Waiting long enough for the children's different responses

Do you know that young children may need quite a long time for thinking and reasoning before they answer a question? On some occasions the youngest may need up to 30 seconds. This can be a challenge for the adult conversation partner. 

Research shows that the adults working with children tend to ask new questions before the child has had a chance to answer the first one. More than half of the students in one of our studies answered that they should have spent more time waiting for the children’s responses before going on with further questions. They pointed this out as a reason why the possibility for exploration was lost. Therefore, it is a good idea to practice waiting time. In this task you can practice waiting in a kind of micro role-play. 

In this video Inga Margrethe Fagerbakke explains why it is so important to wait for a child's response, and explains how you can practice it.

Waiting long enough for a response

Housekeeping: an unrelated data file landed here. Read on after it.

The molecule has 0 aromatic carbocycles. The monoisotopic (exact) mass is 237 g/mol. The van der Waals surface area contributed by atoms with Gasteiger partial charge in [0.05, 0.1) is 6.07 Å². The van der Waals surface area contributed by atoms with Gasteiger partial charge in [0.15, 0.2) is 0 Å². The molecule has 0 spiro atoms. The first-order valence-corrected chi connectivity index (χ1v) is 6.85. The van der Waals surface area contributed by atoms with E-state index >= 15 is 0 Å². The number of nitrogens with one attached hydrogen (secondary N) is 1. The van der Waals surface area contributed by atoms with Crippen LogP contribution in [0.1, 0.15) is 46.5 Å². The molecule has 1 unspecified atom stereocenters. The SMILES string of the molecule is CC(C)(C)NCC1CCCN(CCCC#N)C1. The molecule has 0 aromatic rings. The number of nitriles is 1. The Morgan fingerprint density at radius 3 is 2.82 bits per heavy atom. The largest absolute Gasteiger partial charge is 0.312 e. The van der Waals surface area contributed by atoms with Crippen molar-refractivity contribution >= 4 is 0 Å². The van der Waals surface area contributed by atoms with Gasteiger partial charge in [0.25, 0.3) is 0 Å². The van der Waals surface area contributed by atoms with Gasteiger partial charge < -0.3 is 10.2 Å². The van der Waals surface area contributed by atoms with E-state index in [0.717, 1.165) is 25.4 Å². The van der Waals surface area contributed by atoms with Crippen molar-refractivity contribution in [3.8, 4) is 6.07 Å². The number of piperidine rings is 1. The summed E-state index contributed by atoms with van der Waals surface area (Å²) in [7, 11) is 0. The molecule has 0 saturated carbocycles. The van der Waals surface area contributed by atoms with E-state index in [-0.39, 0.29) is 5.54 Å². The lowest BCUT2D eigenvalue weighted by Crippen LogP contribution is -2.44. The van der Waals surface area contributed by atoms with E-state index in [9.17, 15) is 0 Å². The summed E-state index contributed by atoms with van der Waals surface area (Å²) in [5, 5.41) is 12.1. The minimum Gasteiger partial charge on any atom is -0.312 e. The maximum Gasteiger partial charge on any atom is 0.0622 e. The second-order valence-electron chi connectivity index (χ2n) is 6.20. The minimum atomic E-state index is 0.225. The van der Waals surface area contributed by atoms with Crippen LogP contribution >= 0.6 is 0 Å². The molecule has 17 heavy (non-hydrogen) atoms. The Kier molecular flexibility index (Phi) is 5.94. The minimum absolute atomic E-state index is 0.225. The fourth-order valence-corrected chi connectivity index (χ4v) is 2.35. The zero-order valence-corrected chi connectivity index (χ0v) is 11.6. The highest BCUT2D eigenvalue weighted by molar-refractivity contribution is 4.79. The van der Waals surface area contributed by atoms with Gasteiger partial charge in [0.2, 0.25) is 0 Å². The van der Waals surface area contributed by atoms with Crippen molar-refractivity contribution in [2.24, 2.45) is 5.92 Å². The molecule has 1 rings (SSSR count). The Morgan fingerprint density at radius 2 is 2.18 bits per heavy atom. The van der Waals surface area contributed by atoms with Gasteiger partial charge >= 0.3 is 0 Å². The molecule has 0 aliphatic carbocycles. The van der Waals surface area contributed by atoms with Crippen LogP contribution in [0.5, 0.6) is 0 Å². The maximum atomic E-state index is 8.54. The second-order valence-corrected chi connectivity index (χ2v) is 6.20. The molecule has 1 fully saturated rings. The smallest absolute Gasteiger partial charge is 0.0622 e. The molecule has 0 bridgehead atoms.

Step 1

  • Make groups of 2-4 persons.
  • Find a natural science subject to have a conversation about. It can be a natural material, the current weather phenomenon, or any other topic you can explore in the situation. 

Step 2: 

  1. The first person,A, starts examining the thing without talking. He can shout an utterance of engagement like “Wow!” or “Look!”
  2. The second person in the group, B, asks a question about the object. 
  3. The first person, A, must then wait for at least 5 seconds (count silently) before responding to B.
  • B, who is asking the question, will probably then feel eager to ask more questions and say something more. Reflect on how it feels to wait for the answer. 
  • A – Reflect on your process of examining something, and what you felt during the waiting time. 
  • If you are 3 or 4 persons in a group, you can alternate between the different roles, and observe the conversation between the ones in action. 
  1. Take turns, and then the next person in the group will find something to examine. 


Watch this video and notice the waiting time required before the child answers.

Does the snail have legs?